Archaeognatha (jumping bristletails)
Monura - extinct
Thysanura (common bristletails)
Palaeodictyoptera - extinct
Odonata (dragonflies and damselflies)
Orthoptera (grasshoppers, cricketss, katydids)
Phasmatodea (walking sticks, timemas)
Psocoptera (booklice, barklice)
Hemiptera (true bugs)
Miomoptera - extinct
Megaloptera (alderflies, etc.)
Neuroptera (net-veined insects)
Strepsiptera (twisted-winged parasites)
Mecoptera (scorpionflies, etc.)
Diptera (true flies)
Lepidoptera (butterflies, moths)
Hymenoptera (ants, bees, wasps, etc.)
The scientific study of insects is entomology. More than 800,000 species of insects have been described. There are 5,000 dragonfly species, 20,000 orthopteran, 170,000 lepidopteran, 82,000 hemipteran, 350,000 coleopteran, and 110,000 hymenopteran species.
Insects have segmented bodies, divided into a head, thorax, and abdomen. The head supports a pair of sensory antennae, a pair of compound eyes as well as the mouth, the thorax has six legs, and the abdomen has excretory and reproductive structures. The insect body is supported by an exoskeleton made mostly of chitin. A few small groups with similar body plans, such as springtails (Collembola), are united with the insects as the Hexapoda. The true insects are distinguished from other forms in part by having ectognathous, or exposed, mouthparts.
Most insects also have two pairs of wings, located on the second and third thoracic segments. They are the only invertebrate group to have developed flight, and this has played an important part in their success. The winged insects, and their secondarily wingless relatives, make up the Pterygota. Insect flight is not very well understood, relying heavily on turbulent atmospheric effects. In primitive insects it tends to rely heavily on direct flight muscles, which act upon the wing.
More advanced flyers, which make up the Neoptera, generally have wings which can fold over their back, keeping them out of the way when not in use. In these, the wings are powered mainly by indirect flight muscles, which move them by stressing the thorax. These muscles have adapted to contract when stretched without nervous impulses, allowing the wings to beat much faster than would be otherwise possible.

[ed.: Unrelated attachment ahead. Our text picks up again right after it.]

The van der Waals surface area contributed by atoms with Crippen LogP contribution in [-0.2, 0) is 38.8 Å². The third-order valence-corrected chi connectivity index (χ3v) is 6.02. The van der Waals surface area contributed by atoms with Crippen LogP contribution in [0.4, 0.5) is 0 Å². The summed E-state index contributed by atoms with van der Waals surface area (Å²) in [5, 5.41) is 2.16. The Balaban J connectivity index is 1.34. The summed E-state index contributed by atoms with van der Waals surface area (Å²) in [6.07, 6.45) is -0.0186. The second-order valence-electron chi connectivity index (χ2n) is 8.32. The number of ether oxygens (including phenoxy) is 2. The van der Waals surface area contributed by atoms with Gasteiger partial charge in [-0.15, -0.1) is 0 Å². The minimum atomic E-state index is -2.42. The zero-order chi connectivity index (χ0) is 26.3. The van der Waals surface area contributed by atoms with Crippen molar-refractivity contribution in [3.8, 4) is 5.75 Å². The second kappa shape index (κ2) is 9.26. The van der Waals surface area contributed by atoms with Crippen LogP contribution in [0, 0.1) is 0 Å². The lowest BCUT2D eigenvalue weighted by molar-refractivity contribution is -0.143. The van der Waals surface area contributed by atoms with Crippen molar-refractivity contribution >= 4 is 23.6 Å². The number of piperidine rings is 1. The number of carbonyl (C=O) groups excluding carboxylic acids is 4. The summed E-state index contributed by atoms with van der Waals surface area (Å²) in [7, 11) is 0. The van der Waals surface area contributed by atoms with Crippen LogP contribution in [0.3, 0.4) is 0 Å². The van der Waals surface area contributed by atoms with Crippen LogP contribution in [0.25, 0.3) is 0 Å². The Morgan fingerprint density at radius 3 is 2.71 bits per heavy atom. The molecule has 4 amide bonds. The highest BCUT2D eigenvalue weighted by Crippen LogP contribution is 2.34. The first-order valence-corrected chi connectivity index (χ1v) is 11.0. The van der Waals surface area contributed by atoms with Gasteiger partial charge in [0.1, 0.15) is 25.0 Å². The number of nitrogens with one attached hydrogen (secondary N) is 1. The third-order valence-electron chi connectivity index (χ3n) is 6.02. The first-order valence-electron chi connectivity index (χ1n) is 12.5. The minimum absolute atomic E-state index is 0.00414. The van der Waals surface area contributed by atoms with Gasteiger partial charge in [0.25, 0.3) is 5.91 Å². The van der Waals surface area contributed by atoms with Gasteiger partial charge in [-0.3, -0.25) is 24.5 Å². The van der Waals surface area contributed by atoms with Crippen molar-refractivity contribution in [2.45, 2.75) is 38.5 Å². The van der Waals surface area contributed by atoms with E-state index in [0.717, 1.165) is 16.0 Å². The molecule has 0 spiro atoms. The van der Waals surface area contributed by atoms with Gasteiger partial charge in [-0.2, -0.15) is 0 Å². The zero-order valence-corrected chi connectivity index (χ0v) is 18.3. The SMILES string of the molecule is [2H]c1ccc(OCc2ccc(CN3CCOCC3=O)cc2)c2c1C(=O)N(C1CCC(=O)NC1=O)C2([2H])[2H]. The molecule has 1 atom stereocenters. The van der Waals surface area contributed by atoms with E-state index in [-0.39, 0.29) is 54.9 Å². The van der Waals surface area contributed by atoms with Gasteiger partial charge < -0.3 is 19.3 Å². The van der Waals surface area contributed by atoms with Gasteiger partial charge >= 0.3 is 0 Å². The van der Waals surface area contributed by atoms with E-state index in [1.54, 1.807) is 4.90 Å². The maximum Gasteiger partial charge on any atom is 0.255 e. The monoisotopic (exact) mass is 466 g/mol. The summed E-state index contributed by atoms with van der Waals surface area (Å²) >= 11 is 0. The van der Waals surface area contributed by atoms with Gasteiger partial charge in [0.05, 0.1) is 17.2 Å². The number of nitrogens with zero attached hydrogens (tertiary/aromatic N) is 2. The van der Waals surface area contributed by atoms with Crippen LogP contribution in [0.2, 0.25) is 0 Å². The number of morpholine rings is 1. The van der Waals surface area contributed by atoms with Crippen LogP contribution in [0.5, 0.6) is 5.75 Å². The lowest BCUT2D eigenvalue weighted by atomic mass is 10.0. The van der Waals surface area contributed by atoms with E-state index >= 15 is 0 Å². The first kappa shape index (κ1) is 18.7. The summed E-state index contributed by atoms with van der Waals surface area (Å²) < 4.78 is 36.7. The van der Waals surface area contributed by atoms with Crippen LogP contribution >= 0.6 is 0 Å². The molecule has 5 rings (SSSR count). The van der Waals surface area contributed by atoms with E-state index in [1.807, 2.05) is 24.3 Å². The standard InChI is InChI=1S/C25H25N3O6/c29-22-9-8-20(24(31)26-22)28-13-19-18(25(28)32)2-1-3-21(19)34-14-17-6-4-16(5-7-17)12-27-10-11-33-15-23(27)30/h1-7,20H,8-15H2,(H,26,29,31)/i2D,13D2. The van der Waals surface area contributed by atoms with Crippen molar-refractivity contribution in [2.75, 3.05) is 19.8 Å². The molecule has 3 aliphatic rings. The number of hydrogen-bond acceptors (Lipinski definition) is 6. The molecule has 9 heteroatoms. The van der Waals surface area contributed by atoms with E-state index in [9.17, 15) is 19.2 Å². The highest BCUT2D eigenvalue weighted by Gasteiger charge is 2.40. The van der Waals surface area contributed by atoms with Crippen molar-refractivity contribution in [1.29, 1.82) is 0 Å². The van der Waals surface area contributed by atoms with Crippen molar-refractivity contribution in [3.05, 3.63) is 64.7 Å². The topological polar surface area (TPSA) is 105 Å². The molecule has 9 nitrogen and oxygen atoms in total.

Insects do not breathe and do not have lungs; a system of airways called trachea allows oxygen to diffuse directly from the air into the tissues. The circulatory system of insects, like that of other arthropods, is open: the heart pumps the hemolymph through arteries to open spaces surrounding the organs; when the heart relaxes, the haemolymph seeps back into the heart.
Insects hatch from eggs, and undergo a series of moults as they develop. In most groups the young, called nymphs, are basically similar in form to the adults, though the wings are not yet developed. This is called incomplete metamorphosis. Complete metamorphosis distinguishes the Endopterygota, which include many of the most successful insect groups. In these, the egg hatches to produce a larva, which is generally worm-like in form and may be fairly helpless. This in turn becomes a pupa, which is often sealed within a cocoon or chrysalis, and undergoes considerable change in form before emerging as an adult.
Many insects are considered pests, because they transmit diseases (mosquitos, flies), damage structures (termites) or destroy agricultural goods (locusts). Others are useful to humans because they pollinate flowering plants (wasps, bees, butterflies) or produce substances such as honey wax or silk. Unique in the animal kingdom are the social insects such as ants or bees that live together in large well-organized colonies, so tightly integrated and genetically identical that they are often considered superorganisms.
For a more complete list of the species of insects that are covered in Wikipedia, see: List of insects.
Animals that feed on insects are said to be 'insectivorous' and are called 'insectivores'.